In a diverse, uncertain, and rapidly-changing world, a Jesuit education from Loyola University Maryland best prepares you for academic achievement, success in your career in the new world of work, and a balanced, flourishing, and purposeful life. You'll graduate ready for anything—and ready for everything.
At Loyola you will be individually taught and taught as an individual. Deep, meaningful, and sustained faculty mentorship and guidance will be the anchor of your Loyola education.
Values-based and characterized by intellectual rigor, a Jesuit education aims to ensure that learning has meaning. You'll gain both depth of knowledge and breadth of experience, and you’ll learn to understand and consider diverse points of view.
From the day you arrive on campus to the day you graduate, you’ll be asking and answering fundamental questions about who you are and what you love. Here you’ll discover and build a path that connects you to your values and passions—and that will lead to your dreams.
This is what, ultimately, makes your experience at Loyola possible: meaningful relationships and an incredible community that will embolden you to achieve your goals and become your best self.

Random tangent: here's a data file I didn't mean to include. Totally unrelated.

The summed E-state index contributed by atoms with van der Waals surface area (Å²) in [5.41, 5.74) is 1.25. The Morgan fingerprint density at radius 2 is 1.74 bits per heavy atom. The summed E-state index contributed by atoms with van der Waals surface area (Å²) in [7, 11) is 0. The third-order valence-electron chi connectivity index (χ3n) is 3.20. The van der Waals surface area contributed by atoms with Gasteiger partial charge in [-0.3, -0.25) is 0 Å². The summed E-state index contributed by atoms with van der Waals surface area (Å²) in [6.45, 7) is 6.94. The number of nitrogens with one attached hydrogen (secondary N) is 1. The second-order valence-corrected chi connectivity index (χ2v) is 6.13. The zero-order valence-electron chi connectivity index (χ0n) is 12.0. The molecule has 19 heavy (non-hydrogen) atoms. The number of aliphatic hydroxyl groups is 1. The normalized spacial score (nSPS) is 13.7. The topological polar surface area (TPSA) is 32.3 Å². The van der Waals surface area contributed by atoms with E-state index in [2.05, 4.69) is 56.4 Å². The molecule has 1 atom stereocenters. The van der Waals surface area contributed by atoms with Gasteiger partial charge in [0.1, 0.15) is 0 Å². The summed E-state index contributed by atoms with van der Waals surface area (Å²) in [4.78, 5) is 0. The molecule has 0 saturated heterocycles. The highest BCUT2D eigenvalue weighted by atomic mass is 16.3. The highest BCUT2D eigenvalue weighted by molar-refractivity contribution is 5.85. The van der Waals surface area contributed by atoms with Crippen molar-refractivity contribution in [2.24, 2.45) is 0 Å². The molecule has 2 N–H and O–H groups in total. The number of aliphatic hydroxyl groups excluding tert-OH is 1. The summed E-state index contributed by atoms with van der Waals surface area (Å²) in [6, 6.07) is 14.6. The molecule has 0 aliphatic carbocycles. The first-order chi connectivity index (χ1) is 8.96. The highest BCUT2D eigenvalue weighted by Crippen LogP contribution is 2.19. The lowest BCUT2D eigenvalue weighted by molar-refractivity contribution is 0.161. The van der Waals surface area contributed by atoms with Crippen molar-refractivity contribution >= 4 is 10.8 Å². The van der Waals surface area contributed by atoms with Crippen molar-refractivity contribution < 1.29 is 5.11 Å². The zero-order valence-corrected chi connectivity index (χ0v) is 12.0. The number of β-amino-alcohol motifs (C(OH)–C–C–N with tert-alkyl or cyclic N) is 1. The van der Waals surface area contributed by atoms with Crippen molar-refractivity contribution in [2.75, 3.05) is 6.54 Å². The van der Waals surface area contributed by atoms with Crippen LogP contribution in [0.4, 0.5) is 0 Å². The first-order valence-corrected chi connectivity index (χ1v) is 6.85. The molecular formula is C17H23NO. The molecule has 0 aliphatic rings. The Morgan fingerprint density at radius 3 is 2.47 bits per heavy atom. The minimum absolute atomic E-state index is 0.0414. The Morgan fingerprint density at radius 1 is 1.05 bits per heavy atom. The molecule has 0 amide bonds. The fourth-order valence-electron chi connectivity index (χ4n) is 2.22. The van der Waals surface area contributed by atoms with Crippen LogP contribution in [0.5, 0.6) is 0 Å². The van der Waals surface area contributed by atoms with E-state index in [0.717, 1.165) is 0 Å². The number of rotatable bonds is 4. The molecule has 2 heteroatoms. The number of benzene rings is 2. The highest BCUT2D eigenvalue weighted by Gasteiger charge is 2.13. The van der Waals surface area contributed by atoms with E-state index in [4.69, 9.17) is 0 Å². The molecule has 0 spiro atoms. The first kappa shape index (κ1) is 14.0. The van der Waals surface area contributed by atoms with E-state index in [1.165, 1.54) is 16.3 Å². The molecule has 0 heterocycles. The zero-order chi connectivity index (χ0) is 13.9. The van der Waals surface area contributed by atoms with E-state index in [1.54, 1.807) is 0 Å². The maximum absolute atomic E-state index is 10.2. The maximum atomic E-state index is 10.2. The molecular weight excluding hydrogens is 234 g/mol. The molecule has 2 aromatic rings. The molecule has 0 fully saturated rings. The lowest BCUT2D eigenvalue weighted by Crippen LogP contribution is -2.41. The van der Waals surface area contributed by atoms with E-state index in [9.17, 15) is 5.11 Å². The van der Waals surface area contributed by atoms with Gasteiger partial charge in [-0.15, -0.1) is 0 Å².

Loyola’s ALANA Mentor Program fosters leadership, mentorship, and sense of belonging.
Students in Loyola’s Beltway Politics course explore the evolution of American politics in Washington, D.C.
To understand Loyola University Maryland, you need to meet some of the students, faculty, alumni, and other members of our incredible community who enrich our university—and the community beyond our campus—in so many ways.
Audrey’s involvement on campus and Loyola’s emphasis on cura personalis make her proud to be a Hound
A Jesuit priest and professor emeritus of physics at Loyola, Father Frank Haig's career is an amazing confluence of faith and science
Dr. Nygren likes to get students out of the classroom and into art museums, and aims to show them how art skills are applicable—and valuable—for their future careers
Dr. Whitehead teaches courses in communication and African and African American Studies and focuses on how race, class, and gender coalesce in American classrooms